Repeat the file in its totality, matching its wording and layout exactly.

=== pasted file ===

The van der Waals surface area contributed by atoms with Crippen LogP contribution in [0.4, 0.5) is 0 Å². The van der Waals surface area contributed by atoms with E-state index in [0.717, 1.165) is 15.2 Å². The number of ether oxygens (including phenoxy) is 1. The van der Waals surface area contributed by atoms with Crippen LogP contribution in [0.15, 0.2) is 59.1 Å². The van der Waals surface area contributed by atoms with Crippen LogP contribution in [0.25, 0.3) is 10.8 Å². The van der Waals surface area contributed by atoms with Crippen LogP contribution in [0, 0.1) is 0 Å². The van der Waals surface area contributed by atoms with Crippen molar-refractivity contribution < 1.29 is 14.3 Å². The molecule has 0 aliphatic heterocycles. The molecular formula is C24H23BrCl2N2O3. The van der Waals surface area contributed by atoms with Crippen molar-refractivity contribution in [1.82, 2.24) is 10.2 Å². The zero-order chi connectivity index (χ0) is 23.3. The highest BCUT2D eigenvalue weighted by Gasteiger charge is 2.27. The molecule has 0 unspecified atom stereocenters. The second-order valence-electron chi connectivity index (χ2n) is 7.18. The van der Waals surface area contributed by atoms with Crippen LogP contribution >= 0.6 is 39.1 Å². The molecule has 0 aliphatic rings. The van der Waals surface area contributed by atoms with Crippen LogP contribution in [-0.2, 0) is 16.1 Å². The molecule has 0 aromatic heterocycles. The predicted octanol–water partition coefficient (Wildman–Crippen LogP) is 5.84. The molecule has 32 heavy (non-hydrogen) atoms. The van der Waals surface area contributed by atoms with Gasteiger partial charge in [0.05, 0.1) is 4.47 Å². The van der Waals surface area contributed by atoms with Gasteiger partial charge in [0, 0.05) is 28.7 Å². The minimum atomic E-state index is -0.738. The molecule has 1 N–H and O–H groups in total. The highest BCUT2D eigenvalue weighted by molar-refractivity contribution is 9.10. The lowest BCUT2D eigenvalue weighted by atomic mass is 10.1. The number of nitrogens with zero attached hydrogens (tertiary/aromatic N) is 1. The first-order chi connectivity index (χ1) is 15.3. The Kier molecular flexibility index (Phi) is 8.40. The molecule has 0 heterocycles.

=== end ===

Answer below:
The van der Waals surface area contributed by atoms with Crippen LogP contribution in [0.4, 0.5) is 0 Å². The van der Waals surface area contributed by atoms with E-state index in [0.717, 1.165) is 15.2 Å². The number of ether oxygens (including phenoxy) is 1. The van der Waals surface area contributed by atoms with Crippen LogP contribution in [0.15, 0.2) is 59.1 Å². The van der Waals surface area contributed by atoms with Crippen LogP contribution in [0.25, 0.3) is 10.8 Å². The van der Waals surface area contributed by atoms with Crippen LogP contribution in [0, 0.1) is 0 Å². The van der Waals surface area contributed by atoms with Crippen molar-refractivity contribution < 1.29 is 14.3 Å². The molecule has 0 aliphatic heterocycles. The molecular formula is C24H23BrCl2N2O3. The van der Waals surface area contributed by atoms with Crippen molar-refractivity contribution in [1.82, 2.24) is 10.2 Å². The zero-order chi connectivity index (χ0) is 23.3. The highest BCUT2D eigenvalue weighted by Gasteiger charge is 2.27. The molecule has 0 unspecified atom stereocenters. The second-order valence-electron chi connectivity index (χ2n) is 7.18. The van der Waals surface area contributed by atoms with Crippen LogP contribution >= 0.6 is 39.1 Å². The molecule has 0 aliphatic rings. The van der Waals surface area contributed by atoms with Crippen LogP contribution in [-0.2, 0) is 16.1 Å². The molecule has 0 aromatic heterocycles. The predicted octanol–water partition coefficient (Wildman–Crippen LogP) is 5.84. The molecule has 32 heavy (non-hydrogen) atoms. The van der Waals surface area contributed by atoms with Gasteiger partial charge in [0.05, 0.1) is 4.47 Å². The van der Waals surface area contributed by atoms with Gasteiger partial charge in [0, 0.05) is 28.7 Å². The minimum atomic E-state index is -0.738. The molecule has 1 N–H and O–H groups in total. The highest BCUT2D eigenvalue weighted by molar-refractivity contribution is 9.10. The lowest BCUT2D eigenvalue weighted by atomic mass is 10.1. The number of nitrogens with zero attached hydrogens (tertiary/aromatic N) is 1. The first-order chi connectivity index (χ1) is 15.3. The Kier molecular flexibility index (Phi) is 8.40. The molecule has 0 heterocycles.